Natalie Recommends

I remember when I was just starting out on my books-are-my-life-blood destiny, the first one I actually “chose” to read was The Shining, but only when my Mom was nearby. I was terrified, fascinated, and hooked.  Although I had no idea what I was getting into, I was pleased that the main character was a kid and he had “the Shine.” It was an era of inquisitiveness into all things occult and otherworldly. Ever since then I’ve been obsessed with understanding the reasons why human beings behave the way they do. 

Nowadays I live and breathe true crime, and I’m not alone. There are massively popular TrueCrimeCon events in Las Vegas every year. With famous guests like author Paul Holes (ex-cop/podcast master) who, alongside Michelle McNamara (self-taught armchair detective/author), solved the Golden State Killer Case 30 years after the police were unable to. Not to mention true crime patron saints like Keith Morrison of Dateline and Bill Kurtis of American Justice.

Whatever the reasons, whether hoping to keep ourselves safe, trying to understand criminal behaviour, or a ghoulish interest in the macabre, true crime is one of the fastest growing genres right now in books, films, documentaries and podcasts.

I won't attempt to bring you to the Dark Side. True crime fans find each other organically as there is a component of “You might think I’m a freak” involved. Nonetheless, if you’re interested or tempted, here are some of our excellent examples of the genre.

Please, come and join me at the library and we’ll talk about true crime, quietly, amongst ourselves. Like we’re normal…..

Book jacket for Killer By DesignKiller By Design by Ann Wolbert Burgess

Ann was the first woman invited by Quantico (FBI HQ) to participate in the burgeoning Behavioural Analysis Unit. Her explanation is exactly what interests me; “Here is what happened to this person and this is what led them to eventually become a serial killer.”

 

 

Book jacket for How To Solve A Cold CaseHow To Solve A Cold Case by Michael Arntfield

Michael is an ex-cop turned university professor who works out of Western University. He is a proponent of true crime podcasts helping to solve cold cases still on lockdown by police depts who haven’t worked on them for years. There are some excellent podcasts out there and they introduce the topic to a huge new audience of listeners. He takes a hard look at how cold cases have been handled historically and what can be done to improve investigations now. I found him a bit patronizing in his opinion that since the overwhelming interest in true crime is from women, it must have a sexual component. Way too simple, we are considerably more complex. Good read nonetheless, I recommend it.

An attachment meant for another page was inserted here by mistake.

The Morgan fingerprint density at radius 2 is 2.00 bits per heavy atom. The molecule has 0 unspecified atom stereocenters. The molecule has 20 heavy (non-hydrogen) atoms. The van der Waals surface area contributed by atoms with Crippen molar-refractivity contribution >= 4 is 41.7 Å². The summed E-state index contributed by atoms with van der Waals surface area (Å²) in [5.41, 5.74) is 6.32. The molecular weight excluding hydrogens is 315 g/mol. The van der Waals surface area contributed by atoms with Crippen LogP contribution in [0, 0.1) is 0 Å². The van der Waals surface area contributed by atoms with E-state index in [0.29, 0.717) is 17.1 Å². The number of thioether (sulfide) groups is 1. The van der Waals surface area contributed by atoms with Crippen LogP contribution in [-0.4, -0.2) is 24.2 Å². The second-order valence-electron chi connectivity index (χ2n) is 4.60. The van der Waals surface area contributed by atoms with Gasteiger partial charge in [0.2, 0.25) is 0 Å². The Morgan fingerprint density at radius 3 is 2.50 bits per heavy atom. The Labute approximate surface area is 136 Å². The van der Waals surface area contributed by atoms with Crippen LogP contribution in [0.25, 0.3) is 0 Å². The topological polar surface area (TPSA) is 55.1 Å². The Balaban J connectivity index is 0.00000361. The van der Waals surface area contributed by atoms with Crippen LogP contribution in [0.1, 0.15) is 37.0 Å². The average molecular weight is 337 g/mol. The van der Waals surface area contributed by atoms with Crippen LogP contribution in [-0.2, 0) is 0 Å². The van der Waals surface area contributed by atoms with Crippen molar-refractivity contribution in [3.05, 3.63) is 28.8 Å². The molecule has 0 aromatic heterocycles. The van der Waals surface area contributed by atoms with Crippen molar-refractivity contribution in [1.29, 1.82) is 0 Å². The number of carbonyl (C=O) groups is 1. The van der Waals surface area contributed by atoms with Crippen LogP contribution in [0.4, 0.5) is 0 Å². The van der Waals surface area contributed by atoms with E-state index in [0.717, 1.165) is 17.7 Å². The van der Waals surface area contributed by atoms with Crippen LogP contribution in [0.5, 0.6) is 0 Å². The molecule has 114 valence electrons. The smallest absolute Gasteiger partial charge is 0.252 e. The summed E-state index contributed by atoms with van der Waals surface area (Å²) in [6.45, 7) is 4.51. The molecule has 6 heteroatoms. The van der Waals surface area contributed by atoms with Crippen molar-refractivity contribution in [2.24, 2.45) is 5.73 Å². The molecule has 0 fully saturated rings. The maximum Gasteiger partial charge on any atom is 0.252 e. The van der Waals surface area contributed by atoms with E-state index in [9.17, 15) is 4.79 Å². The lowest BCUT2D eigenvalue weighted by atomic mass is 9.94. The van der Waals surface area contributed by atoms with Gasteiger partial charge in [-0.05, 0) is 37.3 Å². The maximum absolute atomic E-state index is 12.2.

Book jacket for American PredatorAmerican Predator by Maureen Callahan

Speaking of Quantico, this guy raised the bar. Israel Keyes took the current FBI and all that it entails, by surprise. He was a new breed of serial killer, a cagey, clever, disciplined, methodical hunter who considered all of North America his playground. His police interview is a fascinating, excellent example of a predator who hunts human beings. It's well-written and researched, which is all I ask of a book.

 

Book jacket for I'll Be Gone In The DarkI’ll Be Gone In The Dark by Michelle McNamara

Michelle was a tenacious, determined researcher of Joseph DeAngelo - The Golden State Killer. Although his crimes spanned over decades and his monikers changed depending on his latest location, she hunted him down incessantly and wrote about it. Unfortunately she passed away before she could finish her excellent book. It was finally completed (at the invitation of her husband Patton Oswalt) by none other than Paul Holes (see above).

 

Book jacket for In Cold BloodIn Cold Blood by Truman Capote

Arguably the beginning of the genre. Capote is, perhaps, the most famous author of early true crime. In an era when harsh reality and deprivation was generally denied in the media, Capote went for the throat. He researched his subject alongside his best friend Harper Lee and opened up the eyes of the American public when he befriended Perry Edward Smith, one of the killers in his book. A true classic.